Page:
Story and photos by Janet McCue
I’ve been more of a homebody than a wanderer these days while my husband recovers from the installation of a new hip. Walks around the neighborhood and home-cooked meals rather than trail hiking and restaurant excursions are now more the norm. But we haven’t suffered. Between the bounty brought by friends—Joan’s chicken soup, Karen’s chili, Larry’s vegan shepherdess pie and Mitch’s fruit salad—and our winter CSA from the Full Plate Farm Collective, we’ve eaten well. My walks have been bountiful in a different way.
I live in Mecklenburg, a tiny hamlet in the sprawling town of Hector. Now in Schuyler County, Mecklenburg was part of Tompkins County until 1854; Mecklenburg began as a “corner hamlet,” where four Military Tract lots joined. These lots were surveyed after the Revolutionary War for distribution to veterans as payment for enlisting in the war effort. In addition, the hamlet (unnamed until 1826) was advantageously situated on the upper reaches of Taughannock Creek, a year-round mill stream, and on the crossroads of what would become State Routes 228 and 79 and McIntyre/Williamee Road.
Ambling around my neighborhood, I’m struck by the right corner angles of the country roads, similar in layout to city blocks but stretching a mile in each direction. These reflect the Military Tract boundaries surveyed in 1790. It’s a 4-mile jaunt to get around my country block and it’s good exercise. One hundred years ago, Mecklenburg was an agricultural hub with several mills, a large seed company and many family farms. Today, the mills are closed, some of the established family farms have grown into large enterprises, and new agriculturally-based enterprises are sprouting. If I go down Buck Hill Road, I walk past Wide Awake Bakery, my bread CSA, a little further down the road and I get to Wellspring Forest Farm & School getting ready for their maple syrup festival, March 19th and 20th. Heading in the opposite direction down Williamee Road, I arrive at PoleStar Farm, advertising for their 2016 CSA.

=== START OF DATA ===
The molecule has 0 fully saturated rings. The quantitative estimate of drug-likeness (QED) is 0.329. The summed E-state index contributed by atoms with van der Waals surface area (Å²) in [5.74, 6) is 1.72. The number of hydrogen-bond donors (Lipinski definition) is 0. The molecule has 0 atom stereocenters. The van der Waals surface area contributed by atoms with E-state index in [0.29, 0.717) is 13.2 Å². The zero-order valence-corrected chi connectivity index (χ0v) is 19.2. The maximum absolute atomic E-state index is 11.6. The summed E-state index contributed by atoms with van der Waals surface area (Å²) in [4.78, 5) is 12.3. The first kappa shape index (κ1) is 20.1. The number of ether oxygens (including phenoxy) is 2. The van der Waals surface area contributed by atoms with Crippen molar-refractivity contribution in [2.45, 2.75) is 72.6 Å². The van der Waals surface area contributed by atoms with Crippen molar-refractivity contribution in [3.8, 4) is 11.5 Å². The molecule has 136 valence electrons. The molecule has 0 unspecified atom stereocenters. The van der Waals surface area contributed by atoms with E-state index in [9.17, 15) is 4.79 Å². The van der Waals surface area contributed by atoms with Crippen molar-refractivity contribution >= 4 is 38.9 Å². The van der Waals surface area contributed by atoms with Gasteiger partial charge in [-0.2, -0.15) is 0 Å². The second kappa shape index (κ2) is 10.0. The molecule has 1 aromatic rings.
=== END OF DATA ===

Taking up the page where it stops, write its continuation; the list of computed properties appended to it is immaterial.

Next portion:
My walks around the neighborhood—even in our off-again/on-again winter—reveal signs of spring: the goldfinches at the backyard feeder showing some yellow coloration, skunk cabbage in the gullies by the Mecklenburg cemetery, a cluster of wild chives ripe for the picking. But the signs of spring are not nearly as surprising as the sign in a Mecklenburg storefront. Will there really be a new restaurant serving red wine and fennel braised beef short ribs and barley and spelt risotto at the old lunch counter? I imagine the aromas as I round the block.
A bit more investigating reveals the intent. Gather is the name of Heather Hallagan’s event design, planning and vintage rental enterprise. Even though the storefront is not a restaurant serving risotto, it’s clear from the furnishings that her business aesthetic is “casual elegance with a refined palate.” In addition to housing her business, Heather imagines her up-and-coming storefront in Mecklenburg as a space for community gatherings and conversation, planning and inventing. For Heather, “Gather is bringing people together to celebrate something wonderful” so no one can stop me from dreaming of a pop-up dinner someday where we’ll discuss the future of our neighborhood over a homemade risotto.